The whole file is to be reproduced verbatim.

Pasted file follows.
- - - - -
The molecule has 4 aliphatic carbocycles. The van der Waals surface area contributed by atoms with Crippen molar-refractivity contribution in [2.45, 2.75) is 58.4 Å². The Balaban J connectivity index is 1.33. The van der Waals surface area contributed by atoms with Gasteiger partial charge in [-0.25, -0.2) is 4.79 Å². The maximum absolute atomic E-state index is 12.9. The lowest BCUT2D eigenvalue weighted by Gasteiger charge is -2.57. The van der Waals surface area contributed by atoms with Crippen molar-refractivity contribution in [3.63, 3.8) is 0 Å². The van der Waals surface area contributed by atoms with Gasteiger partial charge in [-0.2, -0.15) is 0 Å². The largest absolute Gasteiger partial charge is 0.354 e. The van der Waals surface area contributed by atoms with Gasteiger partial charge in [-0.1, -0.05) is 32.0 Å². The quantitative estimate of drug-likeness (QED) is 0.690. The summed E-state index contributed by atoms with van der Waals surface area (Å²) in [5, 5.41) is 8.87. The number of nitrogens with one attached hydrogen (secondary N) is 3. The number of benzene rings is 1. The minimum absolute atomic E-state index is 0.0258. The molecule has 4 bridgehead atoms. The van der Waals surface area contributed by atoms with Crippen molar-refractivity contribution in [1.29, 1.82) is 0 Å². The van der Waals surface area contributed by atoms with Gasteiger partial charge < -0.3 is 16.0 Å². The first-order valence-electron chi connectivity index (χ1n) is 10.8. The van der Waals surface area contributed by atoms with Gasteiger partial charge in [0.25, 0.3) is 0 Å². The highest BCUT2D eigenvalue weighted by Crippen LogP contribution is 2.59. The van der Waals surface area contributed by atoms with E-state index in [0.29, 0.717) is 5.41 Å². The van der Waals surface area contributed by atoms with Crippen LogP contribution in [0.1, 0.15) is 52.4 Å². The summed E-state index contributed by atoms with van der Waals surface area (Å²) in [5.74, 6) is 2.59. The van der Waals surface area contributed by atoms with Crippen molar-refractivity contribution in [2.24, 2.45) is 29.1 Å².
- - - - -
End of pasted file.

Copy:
The molecule has 4 aliphatic carbocycles. The van der Waals surface area contributed by atoms with Crippen molar-refractivity contribution in [2.45, 2.75) is 58.4 Å². The Balaban J connectivity index is 1.33. The van der Waals surface area contributed by atoms with Gasteiger partial charge in [-0.25, -0.2) is 4.79 Å². The maximum absolute atomic E-state index is 12.9. The lowest BCUT2D eigenvalue weighted by Gasteiger charge is -2.57. The van der Waals surface area contributed by atoms with Crippen molar-refractivity contribution in [3.63, 3.8) is 0 Å². The van der Waals surface area contributed by atoms with Gasteiger partial charge in [-0.2, -0.15) is 0 Å². The largest absolute Gasteiger partial charge is 0.354 e. The van der Waals surface area contributed by atoms with Gasteiger partial charge in [-0.1, -0.05) is 32.0 Å². The quantitative estimate of drug-likeness (QED) is 0.690. The summed E-state index contributed by atoms with van der Waals surface area (Å²) in [5, 5.41) is 8.87. The number of nitrogens with one attached hydrogen (secondary N) is 3. The number of benzene rings is 1. The minimum absolute atomic E-state index is 0.0258. The molecule has 4 bridgehead atoms. The van der Waals surface area contributed by atoms with Crippen molar-refractivity contribution in [1.29, 1.82) is 0 Å². The van der Waals surface area contributed by atoms with Gasteiger partial charge < -0.3 is 16.0 Å². The first-order valence-electron chi connectivity index (χ1n) is 10.8. The van der Waals surface area contributed by atoms with Gasteiger partial charge in [0.25, 0.3) is 0 Å². The highest BCUT2D eigenvalue weighted by Crippen LogP contribution is 2.59. The van der Waals surface area contributed by atoms with E-state index in [0.29, 0.717) is 5.41 Å². The van der Waals surface area contributed by atoms with Crippen LogP contribution in [0.1, 0.15) is 52.4 Å². The summed E-state index contributed by atoms with van der Waals surface area (Å²) in [5.74, 6) is 2.59. The van der Waals surface area contributed by atoms with Crippen molar-refractivity contribution in [2.24, 2.45) is 29.1 Å².